Shell colour diversification induced by ecological release: A shift in natural selection after a migration event

Shun Ito, Takahiro Hirano, Satoshi Chiba, Junji Konuma

Research output: Contribution to journalArticlepeer-review

Abstract

Ecological release is often attributed to the rapid adaptive diversification of phenotypic traits. However, it is not well understood how natural selection changes its strength and direction through the process of ecological release. Herein, we demonstrated how shell colour of the Japanese land snail Euhadra peliomphala simodae has diversified via a shift in natural selection due to ecological release after migration from the mainland to an island. This snail's shell colour diversified on the island due to disruptive selection after migration from the mainland. We used trail camera traps to identify the cause of natural selection on both the mainland and the island. We then conducted a mark–recapture experiment while collecting microhabitat use data. In total, we captured and marked around 1,700 snails on the mainland, some of which were preyed upon by an unknown predator. The trail camera traps showed that the predator is the large Japanese field mouse Apodemus speciosus, and the predatory frequency was higher on the mainland than on the island. However, this predation did not correlate with shell colour. Microhabitat use on the island was more extensive than on the mainland, with snails on the island using both ground and arboreal microhabitats. A Bayesian estimation showed that the stabilizing selection on shell colour came from factors other than predation. Our results suggest that the course of natural selection was modified due to ecological release after migration from the mainland, explaining one cause of the phenotypic diversification.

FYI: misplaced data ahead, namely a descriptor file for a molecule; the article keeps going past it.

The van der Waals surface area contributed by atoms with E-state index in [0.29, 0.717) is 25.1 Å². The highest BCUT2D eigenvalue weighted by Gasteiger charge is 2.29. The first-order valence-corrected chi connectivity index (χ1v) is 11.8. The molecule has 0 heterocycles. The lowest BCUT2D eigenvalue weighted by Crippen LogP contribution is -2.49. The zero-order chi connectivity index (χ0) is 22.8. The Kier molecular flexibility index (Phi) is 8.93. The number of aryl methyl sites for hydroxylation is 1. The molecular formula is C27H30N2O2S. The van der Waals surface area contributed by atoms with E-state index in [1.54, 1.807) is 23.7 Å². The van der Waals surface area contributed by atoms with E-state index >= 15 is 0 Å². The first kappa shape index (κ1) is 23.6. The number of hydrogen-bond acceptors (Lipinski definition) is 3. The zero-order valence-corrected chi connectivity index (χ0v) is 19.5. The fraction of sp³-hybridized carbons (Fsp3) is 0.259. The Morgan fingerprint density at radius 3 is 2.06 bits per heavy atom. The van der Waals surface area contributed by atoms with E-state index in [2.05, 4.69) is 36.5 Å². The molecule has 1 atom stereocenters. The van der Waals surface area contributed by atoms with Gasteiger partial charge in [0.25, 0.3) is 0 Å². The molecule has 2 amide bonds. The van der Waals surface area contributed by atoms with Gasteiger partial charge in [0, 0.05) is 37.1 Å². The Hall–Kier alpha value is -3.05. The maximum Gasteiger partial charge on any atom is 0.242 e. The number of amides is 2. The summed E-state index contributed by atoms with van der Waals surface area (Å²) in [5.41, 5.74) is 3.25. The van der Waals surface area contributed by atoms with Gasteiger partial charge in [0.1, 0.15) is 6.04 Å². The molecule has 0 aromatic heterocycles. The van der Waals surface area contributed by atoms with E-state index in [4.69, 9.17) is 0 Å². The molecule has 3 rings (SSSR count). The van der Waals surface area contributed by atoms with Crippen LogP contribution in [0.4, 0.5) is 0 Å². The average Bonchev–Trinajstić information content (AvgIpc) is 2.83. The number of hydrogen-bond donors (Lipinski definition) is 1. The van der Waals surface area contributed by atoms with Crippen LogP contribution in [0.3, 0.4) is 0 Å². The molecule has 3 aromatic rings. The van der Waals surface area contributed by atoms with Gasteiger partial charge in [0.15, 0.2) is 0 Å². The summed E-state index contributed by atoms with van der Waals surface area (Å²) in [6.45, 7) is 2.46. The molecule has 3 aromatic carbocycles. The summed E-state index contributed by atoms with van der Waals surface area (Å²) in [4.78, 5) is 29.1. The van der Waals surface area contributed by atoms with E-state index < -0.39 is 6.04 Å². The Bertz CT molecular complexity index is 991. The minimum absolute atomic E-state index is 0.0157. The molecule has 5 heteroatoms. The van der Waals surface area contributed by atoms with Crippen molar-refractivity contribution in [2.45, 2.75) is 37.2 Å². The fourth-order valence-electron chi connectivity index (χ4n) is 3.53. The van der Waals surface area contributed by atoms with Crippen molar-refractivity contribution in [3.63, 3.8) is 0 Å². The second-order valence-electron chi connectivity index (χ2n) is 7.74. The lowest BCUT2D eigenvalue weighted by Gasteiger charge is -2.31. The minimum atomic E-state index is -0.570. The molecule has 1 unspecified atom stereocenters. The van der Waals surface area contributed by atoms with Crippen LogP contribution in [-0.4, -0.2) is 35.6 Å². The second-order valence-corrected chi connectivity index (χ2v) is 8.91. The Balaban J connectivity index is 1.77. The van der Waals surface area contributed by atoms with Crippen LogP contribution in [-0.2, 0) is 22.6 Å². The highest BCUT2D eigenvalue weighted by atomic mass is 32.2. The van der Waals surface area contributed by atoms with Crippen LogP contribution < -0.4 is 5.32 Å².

Original languageEnglish
Pages (from-to)15534-15544
Number of pages11
JournalEcology and Evolution
Volume11
Issue number22
DOIs
Publication statusPublished - 2021 Nov

Keywords

  • colour diversification
  • disruptive selection
  • ecological release
  • land snail
  • mammal predator
  • mark–recapture
  • stabilizing selection
  • trail camera

ASJC Scopus subject areas

  • Ecology, Evolution, Behavior and Systematics
  • Ecology
  • Nature and Landscape Conservation

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